From Table 3 North American demonstrates a high density of road traffic as oppose to the EU and also North America has a high tonnage of freight transported by rail with a modal share of 41% of road/rail while EU has a modal share of 22% road/rail. But the EU has a relatively higher rail network size when compared to the rail network size of North America. Despite the larger size of the EU rail network size, it has a lesser average haul length when compared with the average haul length of the rail network size of North America.

Table 3. Comparing EU and North America.

Source: Intermodal Association of North America, Kombi Consult calculations.

Figure 3. Different types of CT (Author’s illustration).

Integrating rail and inland waterway transportation within an intermodal chain is very important for CT service competitiveness. Coordinating road and rail can always be improved. CT services facilitate the growth of the supply chain especially with regards to door-to-door services. It means that CT operators have to provide alternative means of transport to satisfy customers in cases of service interruption. One other important aspect that can enhance the CT services is the establishment of hinterland hubs, especially for the inland waterway. If hinterland hubs are developed for inland waterway for container transport to serve as extended gateways, this will help to improve the inland waterway/road CT services. It will improve on the consolidation of freight and also reduce cost. Hubs that serve as extended gateways will complement facilities for maritime container transport. These services will help in relocating container storage at these a port terminal to the hinterland hubs through effective and efficient barge links. It can also be helpful when the container traffic volume exceeds the capacity of the seaport.

Apart from the obvious reasons that CT will facilitate the movement of goods, more emphases are on CT transport because of environmental considerations. About 95% of the world’s vehicles use fossil fuel which is one of the leading causes of the high level of carbon dioxide (CO2). The high emission of CO2 is believed to be the number one cause of global warming. However different options are being deployed in various countries such as the use of electric and solar systems to power vehicles and other methods are being researched such as the use of hydrogen to power vehicles. Until sustainable practices can be developed and utilised on a large scale, fossil fuel will remain the primary source of energy. It shows the importance of using CT especially road/rail, road/inland waterway to minimise the level of CO2 emissions.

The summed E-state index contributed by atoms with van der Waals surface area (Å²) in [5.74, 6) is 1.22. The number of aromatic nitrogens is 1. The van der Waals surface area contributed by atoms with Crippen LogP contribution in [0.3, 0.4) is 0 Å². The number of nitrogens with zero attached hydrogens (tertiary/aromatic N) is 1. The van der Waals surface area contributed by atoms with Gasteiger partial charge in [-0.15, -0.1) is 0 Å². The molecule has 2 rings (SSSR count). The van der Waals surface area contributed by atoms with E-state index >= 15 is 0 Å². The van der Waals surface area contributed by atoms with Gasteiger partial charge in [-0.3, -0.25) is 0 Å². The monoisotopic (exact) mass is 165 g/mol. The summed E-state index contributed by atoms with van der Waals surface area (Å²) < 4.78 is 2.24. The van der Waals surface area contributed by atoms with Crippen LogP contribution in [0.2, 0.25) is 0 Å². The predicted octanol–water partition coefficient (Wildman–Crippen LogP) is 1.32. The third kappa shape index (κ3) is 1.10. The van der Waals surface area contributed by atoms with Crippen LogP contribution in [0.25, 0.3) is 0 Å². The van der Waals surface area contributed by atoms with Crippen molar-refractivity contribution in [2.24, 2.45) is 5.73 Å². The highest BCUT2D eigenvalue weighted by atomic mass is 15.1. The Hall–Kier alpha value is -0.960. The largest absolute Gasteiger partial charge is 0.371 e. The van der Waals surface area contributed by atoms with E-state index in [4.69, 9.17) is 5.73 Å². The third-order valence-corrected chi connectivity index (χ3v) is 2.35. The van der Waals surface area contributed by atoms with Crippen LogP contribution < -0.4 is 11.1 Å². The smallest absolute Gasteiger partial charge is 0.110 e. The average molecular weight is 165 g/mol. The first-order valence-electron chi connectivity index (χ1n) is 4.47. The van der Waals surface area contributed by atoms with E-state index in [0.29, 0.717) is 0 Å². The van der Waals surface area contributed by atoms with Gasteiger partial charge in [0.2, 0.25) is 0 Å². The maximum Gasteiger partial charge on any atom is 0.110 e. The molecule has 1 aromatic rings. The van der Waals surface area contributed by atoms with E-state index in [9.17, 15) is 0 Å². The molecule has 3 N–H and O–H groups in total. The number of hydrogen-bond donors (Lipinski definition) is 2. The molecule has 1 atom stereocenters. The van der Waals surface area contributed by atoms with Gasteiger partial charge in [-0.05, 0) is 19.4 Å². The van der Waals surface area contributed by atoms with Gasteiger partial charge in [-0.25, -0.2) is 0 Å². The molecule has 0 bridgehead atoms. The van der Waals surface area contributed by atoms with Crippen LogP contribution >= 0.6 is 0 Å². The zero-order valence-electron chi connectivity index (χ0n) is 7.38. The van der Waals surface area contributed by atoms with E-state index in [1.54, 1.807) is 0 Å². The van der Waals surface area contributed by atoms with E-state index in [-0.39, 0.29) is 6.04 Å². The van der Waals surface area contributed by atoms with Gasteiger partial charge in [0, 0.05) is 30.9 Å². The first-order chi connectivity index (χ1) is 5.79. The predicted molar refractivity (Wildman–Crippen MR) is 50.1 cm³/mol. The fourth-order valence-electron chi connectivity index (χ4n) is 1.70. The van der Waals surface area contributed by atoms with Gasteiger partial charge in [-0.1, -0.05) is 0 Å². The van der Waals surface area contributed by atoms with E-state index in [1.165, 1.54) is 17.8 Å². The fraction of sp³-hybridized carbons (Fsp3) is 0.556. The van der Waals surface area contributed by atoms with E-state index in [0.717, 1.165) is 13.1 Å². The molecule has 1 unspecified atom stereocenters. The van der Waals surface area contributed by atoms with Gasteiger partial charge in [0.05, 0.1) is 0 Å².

2.2. Integration of Key Nodes into the Intermodal Network

Intermodal networks cannot fully function without the integration of key nodes within the transportation network. The keys nodes that ensure the smooth operation of every intermodal network are the seaport and the inland terminals or the dry port. There is a proliferation of the number of containers handled by ports especially those in a good geographical location which has led to an increase in intermodal connectivity [11] and [12] proposed that terminal operators should implement strategic planning to facilitate intermodal transportation. Much research has been carried out on different strategic models to optimise transportation, but little has been done on business models to facilitate the growth of intermodal transport [13] . Transportation networks can be developed into different distribution systems as demonstrated in Figure 4. These systems have played a major role in the integration of intermodal networks. These network systems could be a point-to-point system which entails transporting freight from one point (origin) to another point (destination) without transhipment [14] . There is also the corridor system which uses services such as the land bridge to ensure efficient distribution of freight. Another network system is the hub and spoke system that provides an extensive configuration of fright distribution.

Most intermodal networks serving the hinterlands operate within a transport corridor. A transport corridor is a combination of two or more transportation modes or a single transportation mode that links two or more nodes together. Most often transport corridors start from a key node. Sometimes these key nodes could serve as hub ports or gateway ports from country A to landlocked country B or C as illustrated in Figure 5. A gateway can is defined as an interface that links different facilities in a transportation network to enhance freight distribution to different hinterland locations and landlock countries through a corridor. Most ports are considered as gateway ports because they have a good geographical location and a good transportation network system with facilities like inland